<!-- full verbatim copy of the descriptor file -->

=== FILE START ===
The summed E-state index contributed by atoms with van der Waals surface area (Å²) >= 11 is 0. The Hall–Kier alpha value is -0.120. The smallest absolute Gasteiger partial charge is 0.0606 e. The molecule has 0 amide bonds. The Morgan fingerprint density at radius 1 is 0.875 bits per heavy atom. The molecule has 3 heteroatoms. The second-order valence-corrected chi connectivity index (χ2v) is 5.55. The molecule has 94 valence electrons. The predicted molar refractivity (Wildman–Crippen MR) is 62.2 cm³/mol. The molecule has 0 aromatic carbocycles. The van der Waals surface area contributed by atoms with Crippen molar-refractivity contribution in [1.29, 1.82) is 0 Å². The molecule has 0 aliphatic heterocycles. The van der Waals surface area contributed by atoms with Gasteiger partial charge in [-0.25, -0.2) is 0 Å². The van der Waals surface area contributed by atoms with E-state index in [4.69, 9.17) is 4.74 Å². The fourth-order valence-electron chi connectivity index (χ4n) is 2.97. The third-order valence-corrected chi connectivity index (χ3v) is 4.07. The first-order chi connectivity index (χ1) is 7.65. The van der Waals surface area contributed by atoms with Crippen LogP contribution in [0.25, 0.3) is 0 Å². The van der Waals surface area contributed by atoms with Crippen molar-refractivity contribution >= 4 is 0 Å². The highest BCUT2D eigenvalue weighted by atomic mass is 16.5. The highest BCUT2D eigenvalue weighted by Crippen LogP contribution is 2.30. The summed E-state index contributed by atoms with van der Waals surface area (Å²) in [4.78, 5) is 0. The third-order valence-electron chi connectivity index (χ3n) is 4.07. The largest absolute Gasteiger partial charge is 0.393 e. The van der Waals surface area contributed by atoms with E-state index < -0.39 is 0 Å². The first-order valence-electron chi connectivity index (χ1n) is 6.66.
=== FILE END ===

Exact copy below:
The summed E-state index contributed by atoms with van der Waals surface area (Å²) >= 11 is 0. The Hall–Kier alpha value is -0.120. The smallest absolute Gasteiger partial charge is 0.0606 e. The molecule has 0 amide bonds. The Morgan fingerprint density at radius 1 is 0.875 bits per heavy atom. The molecule has 3 heteroatoms. The second-order valence-corrected chi connectivity index (χ2v) is 5.55. The molecule has 94 valence electrons. The predicted molar refractivity (Wildman–Crippen MR) is 62.2 cm³/mol. The molecule has 0 aromatic carbocycles. The van der Waals surface area contributed by atoms with Crippen molar-refractivity contribution in [1.29, 1.82) is 0 Å². The molecule has 0 aliphatic heterocycles. The van der Waals surface area contributed by atoms with Gasteiger partial charge in [-0.25, -0.2) is 0 Å². The van der Waals surface area contributed by atoms with E-state index in [4.69, 9.17) is 4.74 Å². The fourth-order valence-electron chi connectivity index (χ4n) is 2.97. The third-order valence-corrected chi connectivity index (χ3v) is 4.07. The first-order chi connectivity index (χ1) is 7.65. The van der Waals surface area contributed by atoms with Crippen LogP contribution in [0.25, 0.3) is 0 Å². The van der Waals surface area contributed by atoms with Crippen molar-refractivity contribution >= 4 is 0 Å². The highest BCUT2D eigenvalue weighted by atomic mass is 16.5. The highest BCUT2D eigenvalue weighted by Crippen LogP contribution is 2.30. The summed E-state index contributed by atoms with van der Waals surface area (Å²) in [4.78, 5) is 0. The third-order valence-electron chi connectivity index (χ3n) is 4.07. The largest absolute Gasteiger partial charge is 0.393 e. The van der Waals surface area contributed by atoms with E-state index < -0.39 is 0 Å². The first-order valence-electron chi connectivity index (χ1n) is 6.66.